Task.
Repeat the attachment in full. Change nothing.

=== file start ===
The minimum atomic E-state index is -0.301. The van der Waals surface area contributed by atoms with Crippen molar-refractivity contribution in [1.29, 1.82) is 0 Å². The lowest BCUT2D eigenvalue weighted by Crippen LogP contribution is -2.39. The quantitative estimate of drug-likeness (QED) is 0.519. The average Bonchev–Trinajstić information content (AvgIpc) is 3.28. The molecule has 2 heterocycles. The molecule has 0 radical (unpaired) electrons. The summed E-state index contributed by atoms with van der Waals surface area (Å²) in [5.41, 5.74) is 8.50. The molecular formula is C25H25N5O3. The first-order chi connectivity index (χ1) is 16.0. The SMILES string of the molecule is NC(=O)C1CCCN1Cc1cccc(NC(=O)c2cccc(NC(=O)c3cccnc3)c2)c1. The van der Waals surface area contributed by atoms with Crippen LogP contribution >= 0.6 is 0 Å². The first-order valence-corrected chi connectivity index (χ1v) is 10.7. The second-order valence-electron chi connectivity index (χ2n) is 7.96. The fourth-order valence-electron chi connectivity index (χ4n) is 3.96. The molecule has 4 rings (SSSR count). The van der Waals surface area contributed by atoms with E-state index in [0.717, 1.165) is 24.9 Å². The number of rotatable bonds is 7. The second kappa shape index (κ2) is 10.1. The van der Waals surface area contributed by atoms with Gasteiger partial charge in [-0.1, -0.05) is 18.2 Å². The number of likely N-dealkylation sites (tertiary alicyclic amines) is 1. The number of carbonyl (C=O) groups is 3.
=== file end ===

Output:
The minimum atomic E-state index is -0.301. The van der Waals surface area contributed by atoms with Crippen molar-refractivity contribution in [1.29, 1.82) is 0 Å². The lowest BCUT2D eigenvalue weighted by Crippen LogP contribution is -2.39. The quantitative estimate of drug-likeness (QED) is 0.519. The average Bonchev–Trinajstić information content (AvgIpc) is 3.28. The molecule has 2 heterocycles. The molecule has 0 radical (unpaired) electrons. The summed E-state index contributed by atoms with van der Waals surface area (Å²) in [5.41, 5.74) is 8.50. The molecular formula is C25H25N5O3. The first-order chi connectivity index (χ1) is 16.0. The SMILES string of the molecule is NC(=O)C1CCCN1Cc1cccc(NC(=O)c2cccc(NC(=O)c3cccnc3)c2)c1. The van der Waals surface area contributed by atoms with Crippen LogP contribution >= 0.6 is 0 Å². The first-order valence-corrected chi connectivity index (χ1v) is 10.7. The second-order valence-electron chi connectivity index (χ2n) is 7.96. The fourth-order valence-electron chi connectivity index (χ4n) is 3.96. The molecule has 4 rings (SSSR count). The van der Waals surface area contributed by atoms with E-state index in [0.717, 1.165) is 24.9 Å². The number of rotatable bonds is 7. The second kappa shape index (κ2) is 10.1. The van der Waals surface area contributed by atoms with Gasteiger partial charge in [-0.1, -0.05) is 18.2 Å². The number of likely N-dealkylation sites (tertiary alicyclic amines) is 1. The number of carbonyl (C=O) groups is 3.